The bloodprint

Ausma Zehanat Khan

Book - 2017

"A dark power called the Talisman, born of ignorance and persecution, has risen in the land. Led by a man known only as the One-Eyed Preacher, it is a cruel and terrifying movement bent on world domination--a superstitious patriarchy that suppresses knowledge and subjugates women. And it is growing. But there are those who fight the Talisman's spread, including the Companions of Hira, a diverse group of influential women whose power derives from the Claim--the magic inherent in the words of a sacred scripture. Foremost among them is Arian and her fellow warrior, Sinnia, skilled fighters who are knowledgeable in the Claim. This daring pair have long stalked Talisman slave-chains, searching for clues and weapons to help them battle ...their enemy's oppressive ways. Now they may have discovered a miraculous symbol of hope that can destroy the One-Eyed Preacher and his fervid followers: the Bloodprint, a dangerous text the Talisman has tried to erase from the world. Finding the Bloodprint promises to be their most perilous undertaking yet, an arduous journey that will lead them deep into Talisman territory. Though they will be helped by allies--a loyal boy they freed from slavery and a man that used to be both Arian's confidant and sword master--Arian and Sinnia know that this mission may well be their last."

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Location Call Number   Status
1st Floor SCIENCE FICTION/Khan Ausma Checked In
Fantasy fiction
Action and adventure fiction
Epic fiction
New York : Harper Voyager, an imprint of HarperCollins Publishers [2017]
Main Author
Ausma Zehanat Khan (author)
First edition
Physical Description
439 pages : map ; 21 cm
Contents unavailable.
Review by Booklist Review

A tide of ignorance and oppression is sweeping though the lands. Kahn, author of The Unquiet Dead (2015), explores a world both new and familiar in this first volume of her Khorasan Archives quartet. After years of fighting to free others from the chains of Talisman slavery, Arian, a Companion of Hira, is returning home to her sisterhood. She and her loyal though recently appointed apprentice, Sinnia, are accomplished warriors, versed in the Claim a form of magic based in the words of sacred scripture. They bring with them a prize, hoping it will turn the tide in the all-consuming conflict. Instead, Arian finds that changes at the citadel have created suspicion among the Companions and an attack upon Hira is imminent. The High Companion Ilea and a new, unexpected ally, the Black Khan, ask her to take up an even greater mission to find The Bloodprint, a long-lost tome containing the very spirit of their beliefs. Can she fully trust those behind this momentous quest? For fans of complex fantasy series with a girl-power theme.--Lockley, Lucy Copyright 2017 Booklist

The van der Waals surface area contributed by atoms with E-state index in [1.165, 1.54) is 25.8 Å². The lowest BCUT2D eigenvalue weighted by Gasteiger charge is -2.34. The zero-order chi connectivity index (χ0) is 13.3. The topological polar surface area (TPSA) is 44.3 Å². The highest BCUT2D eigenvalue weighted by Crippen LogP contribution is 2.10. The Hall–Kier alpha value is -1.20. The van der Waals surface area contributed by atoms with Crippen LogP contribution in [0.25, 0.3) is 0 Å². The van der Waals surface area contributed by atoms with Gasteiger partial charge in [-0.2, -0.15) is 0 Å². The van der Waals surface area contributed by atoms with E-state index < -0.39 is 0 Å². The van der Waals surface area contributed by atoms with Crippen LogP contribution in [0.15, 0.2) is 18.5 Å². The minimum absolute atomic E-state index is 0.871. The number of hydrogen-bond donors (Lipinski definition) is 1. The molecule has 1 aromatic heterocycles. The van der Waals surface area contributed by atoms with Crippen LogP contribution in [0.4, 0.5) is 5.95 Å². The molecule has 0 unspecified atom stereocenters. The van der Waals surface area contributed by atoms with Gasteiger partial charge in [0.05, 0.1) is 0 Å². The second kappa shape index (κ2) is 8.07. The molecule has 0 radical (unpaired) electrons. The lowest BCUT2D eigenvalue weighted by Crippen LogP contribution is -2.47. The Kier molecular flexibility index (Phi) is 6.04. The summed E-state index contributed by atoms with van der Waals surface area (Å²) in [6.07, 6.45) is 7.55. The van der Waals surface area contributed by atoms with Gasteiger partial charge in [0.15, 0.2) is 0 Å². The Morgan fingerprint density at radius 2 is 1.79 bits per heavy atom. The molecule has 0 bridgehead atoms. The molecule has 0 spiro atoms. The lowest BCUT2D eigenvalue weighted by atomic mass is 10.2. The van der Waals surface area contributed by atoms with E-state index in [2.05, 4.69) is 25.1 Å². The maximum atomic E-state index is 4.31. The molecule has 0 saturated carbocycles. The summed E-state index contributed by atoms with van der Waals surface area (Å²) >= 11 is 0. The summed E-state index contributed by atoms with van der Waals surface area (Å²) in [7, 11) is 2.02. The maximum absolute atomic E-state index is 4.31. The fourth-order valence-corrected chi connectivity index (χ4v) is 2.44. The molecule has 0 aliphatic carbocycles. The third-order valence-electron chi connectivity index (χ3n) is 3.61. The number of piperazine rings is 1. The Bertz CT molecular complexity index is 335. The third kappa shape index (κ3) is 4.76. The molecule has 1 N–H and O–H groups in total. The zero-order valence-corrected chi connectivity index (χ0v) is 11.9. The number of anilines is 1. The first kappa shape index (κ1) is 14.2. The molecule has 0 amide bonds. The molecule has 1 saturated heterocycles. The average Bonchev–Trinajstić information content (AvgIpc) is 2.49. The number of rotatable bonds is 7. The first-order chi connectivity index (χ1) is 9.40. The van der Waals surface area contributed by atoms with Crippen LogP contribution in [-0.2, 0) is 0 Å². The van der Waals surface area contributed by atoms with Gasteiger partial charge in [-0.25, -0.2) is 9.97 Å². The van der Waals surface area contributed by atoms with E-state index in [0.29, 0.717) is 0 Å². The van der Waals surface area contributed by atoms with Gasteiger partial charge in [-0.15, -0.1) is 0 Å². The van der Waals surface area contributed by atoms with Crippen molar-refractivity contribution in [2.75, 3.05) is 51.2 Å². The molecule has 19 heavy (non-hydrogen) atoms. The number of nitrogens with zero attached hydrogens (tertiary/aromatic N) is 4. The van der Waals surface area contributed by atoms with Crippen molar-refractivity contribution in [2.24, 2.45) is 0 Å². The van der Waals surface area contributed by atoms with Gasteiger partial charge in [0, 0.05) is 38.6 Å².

From Booklist, Copyright (c) American Library Association. Used with permission.
Review by Publisher's Weekly Review

Inspired by Middle Eastern history and legends, this ambitious but often muddled opening volume of the Khorasan Archives heroic fantasy series (a departure from Khan's debut, the mystery novel The Unquiet Dead) uneasily attempts to address several weighty issues, including religion, the rights of women, and the age-old conflict between heart's desires and duty's claims. Arian is First Oralist of the Companions of Hira. The companions preserve the sacred heritage of the Claim, scripture that encompasses both religion and magic. For 10 years Arian has rejected the love of handsome Daniyar, aka the Silver Mage, instead devoting herself to rescuing caravans of women from slave traders in a desert land overrun by the cruel Talisman, a male-dominated movement loosely patterned after today's repressive Taliban. During many adventures in pursuit of an artifact called the Bloodprint, Daniyar saves Arian and her apprentice, Sinnia, from horrifying tortures, and Arian comes to realize her quest is more personal than political. This colorful narrative is distractingly strewn with foggy capitalized concepts (eventually codified in an extensive glossary) and weighed down with religious excerpts from the Claim. It denounces harsh religion-based restrictions, deplores a growing disregard for the written word, and tangentially memorializes historical real-world massacres. A deep discussion of whether one sacred word can mean both "peace" and "submission" encapsulates the confusion of both Khan's heroine and her sympathetic, occasionally perplexed readers. (Oct.) © Copyright PWxyz, LLC. All rights reserved.

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